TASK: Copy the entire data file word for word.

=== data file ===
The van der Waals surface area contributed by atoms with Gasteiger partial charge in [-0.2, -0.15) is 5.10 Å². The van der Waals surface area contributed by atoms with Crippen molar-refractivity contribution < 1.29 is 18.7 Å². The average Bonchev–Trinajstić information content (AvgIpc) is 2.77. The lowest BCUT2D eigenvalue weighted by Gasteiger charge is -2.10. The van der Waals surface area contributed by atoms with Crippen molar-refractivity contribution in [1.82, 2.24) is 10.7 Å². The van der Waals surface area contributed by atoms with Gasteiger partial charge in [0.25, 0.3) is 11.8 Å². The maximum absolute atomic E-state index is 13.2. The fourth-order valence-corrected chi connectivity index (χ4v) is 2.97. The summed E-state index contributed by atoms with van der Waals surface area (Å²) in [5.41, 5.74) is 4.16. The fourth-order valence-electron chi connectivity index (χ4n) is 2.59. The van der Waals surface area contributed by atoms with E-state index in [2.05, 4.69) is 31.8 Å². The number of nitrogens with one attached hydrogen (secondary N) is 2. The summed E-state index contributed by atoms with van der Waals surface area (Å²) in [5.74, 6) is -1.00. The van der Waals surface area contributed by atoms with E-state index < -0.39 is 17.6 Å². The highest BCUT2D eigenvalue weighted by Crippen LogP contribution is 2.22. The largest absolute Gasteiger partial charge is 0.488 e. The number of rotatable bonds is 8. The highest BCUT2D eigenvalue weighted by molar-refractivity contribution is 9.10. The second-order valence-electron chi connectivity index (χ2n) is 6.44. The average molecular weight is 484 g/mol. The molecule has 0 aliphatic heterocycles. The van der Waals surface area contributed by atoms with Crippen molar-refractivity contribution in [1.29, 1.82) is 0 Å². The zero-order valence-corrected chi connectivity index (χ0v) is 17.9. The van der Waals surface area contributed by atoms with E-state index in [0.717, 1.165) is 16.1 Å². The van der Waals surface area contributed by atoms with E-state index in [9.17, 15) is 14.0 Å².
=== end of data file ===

The van der Waals surface area contributed by atoms with Gasteiger partial charge in [-0.2, -0.15) is 5.10 Å². The van der Waals surface area contributed by atoms with Crippen molar-refractivity contribution < 1.29 is 18.7 Å². The average Bonchev–Trinajstić information content (AvgIpc) is 2.77. The lowest BCUT2D eigenvalue weighted by Gasteiger charge is -2.10. The van der Waals surface area contributed by atoms with Crippen molar-refractivity contribution in [1.82, 2.24) is 10.7 Å². The van der Waals surface area contributed by atoms with Gasteiger partial charge in [0.25, 0.3) is 11.8 Å². The maximum absolute atomic E-state index is 13.2. The fourth-order valence-corrected chi connectivity index (χ4v) is 2.97. The summed E-state index contributed by atoms with van der Waals surface area (Å²) in [5.41, 5.74) is 4.16. The fourth-order valence-electron chi connectivity index (χ4n) is 2.59. The van der Waals surface area contributed by atoms with E-state index in [2.05, 4.69) is 31.8 Å². The number of nitrogens with one attached hydrogen (secondary N) is 2. The summed E-state index contributed by atoms with van der Waals surface area (Å²) in [5.74, 6) is -1.00. The van der Waals surface area contributed by atoms with E-state index < -0.39 is 17.6 Å². The highest BCUT2D eigenvalue weighted by Crippen LogP contribution is 2.22. The largest absolute Gasteiger partial charge is 0.488 e. The number of rotatable bonds is 8. The highest BCUT2D eigenvalue weighted by molar-refractivity contribution is 9.10. The second-order valence-electron chi connectivity index (χ2n) is 6.44. The average molecular weight is 484 g/mol. The molecule has 0 aliphatic heterocycles. The van der Waals surface area contributed by atoms with Crippen molar-refractivity contribution in [1.29, 1.82) is 0 Å². The zero-order valence-corrected chi connectivity index (χ0v) is 17.9. The van der Waals surface area contributed by atoms with E-state index in [0.717, 1.165) is 16.1 Å². The van der Waals surface area contributed by atoms with E-state index in [9.17, 15) is 14.0 Å².